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Book Reviews
Healing Plants of Greek Myth
By: Angela Paine - Moon Books, $24.95

Description: Greek myth is part of our background, the names of many of the gods and goddesses known to us all.

Within the myths are numerous references to plants used by goddesses and gods to heal or enchant, and the names of many of these plants have been incorporated into the Latin binomials that are used to identify them.

Verdict: Funnily enough, in ancient Greek medicine illness was initially regarded as a divine punishment and healing as, quite literally, a gift from the gods. However, by the 5th century BCE, there were attempts to identify the material causes for illnesses rather than spiritual ones and this led to a move away from superstition towards scientific enquiry, although, in reality, the two would never be wholly separated.

Greek medical practitioners, then, began to take a greater interest in the body itself and to explore the connection between cause and effect, the relation of symptoms to the illness itself and the success or failure of various treatments.

Indeed, by half a millennium BCE the physician god Asclepius entered into the mythology and temples were built to him called Asclepiaea, where the sick came to worship him and sleep with serpents in dormitories, hoping to experience miracle cures.

At around the same time the first actual physicians began to practice within the Asclepiaea, using herbs, surgery and dietary advice. From these remote beginnings Greek medicine and botany evolved and were recorded, first in the Hypocratic Corpus, then by many other famous Greek physicians including Theophrastus, Dioscorides and Galen, who recorded the medicinal plants they used.

Healing Plants of Greek Myth: The Origins of Western Medicine and Its Original Plant Remedies Derived from Greek Myth (by Angela Paine) traces the evolution of Greek medicine, the source of Western medicine, and looks at a selection of plants with healing properties, including a large number of trees which were both sacred and medicinal.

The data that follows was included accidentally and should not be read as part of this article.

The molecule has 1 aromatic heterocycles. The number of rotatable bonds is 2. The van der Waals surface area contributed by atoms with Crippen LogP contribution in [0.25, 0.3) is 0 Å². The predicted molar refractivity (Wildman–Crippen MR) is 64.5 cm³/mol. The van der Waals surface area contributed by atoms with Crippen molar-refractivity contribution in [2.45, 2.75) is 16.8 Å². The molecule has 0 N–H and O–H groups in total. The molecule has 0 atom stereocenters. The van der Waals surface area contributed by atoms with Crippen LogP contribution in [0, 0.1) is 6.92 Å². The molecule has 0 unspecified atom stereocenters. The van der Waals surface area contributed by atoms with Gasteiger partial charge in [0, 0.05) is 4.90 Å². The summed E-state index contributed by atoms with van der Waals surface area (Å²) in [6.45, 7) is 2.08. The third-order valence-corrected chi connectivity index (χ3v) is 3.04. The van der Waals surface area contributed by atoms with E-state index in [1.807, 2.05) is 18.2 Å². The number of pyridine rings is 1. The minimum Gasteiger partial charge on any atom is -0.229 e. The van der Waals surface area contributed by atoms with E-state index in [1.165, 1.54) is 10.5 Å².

Furthermore, textual sources on Greek medical practice begin with scenes from Homer’s Iliad where the wounded in the Trojan War are treated, for example, Patroclus cleaning Eurypylus’ wound with warm water. Medical matters and doctors are also frequently mentioned in other types of Greek literature such as comedy plays but the most detailed sources come from around 60 treatises often attributed to Hippocrates (5th to 4th century BCE), the most famous doctor of all.

However, none of these medical treatises can be confidently ascribed to Hippocrates and next to nothing is known about him for certain.

Interestingly, the Hippocratic texts deal with all manner of medical topics but can be grouped into the main categories of diagnosis, biology, treatment and general advice for doctors. Another source is the fragmentary texts from the Greek natural philosophy corpus dating from the 6th to 5th century BCE.

Philosophers in general, seeing the benefits of good health on the mind and soul, were frequently concerned either directly or indirectly with the human body and medicine. These thinkers include Plato (especially in Timaeus), Empedocles of Acragas, Philistion of Locri and Anaxagoras.

About the Author - Angela Paine has a BSc in Human Physiology and PhD from the School of Pharmacy, London University, in medicinal plant chemistry. Immersed in the Celtic tradition, she runs workshops on Celtic medicinal plants and is the author of Healing Power of Celtic Plants. Angela lives in Stroud, Gloucestershire, and splits her time between the UK and India.

Official Book Purchase Link

www.JohnHuntPublishing.com





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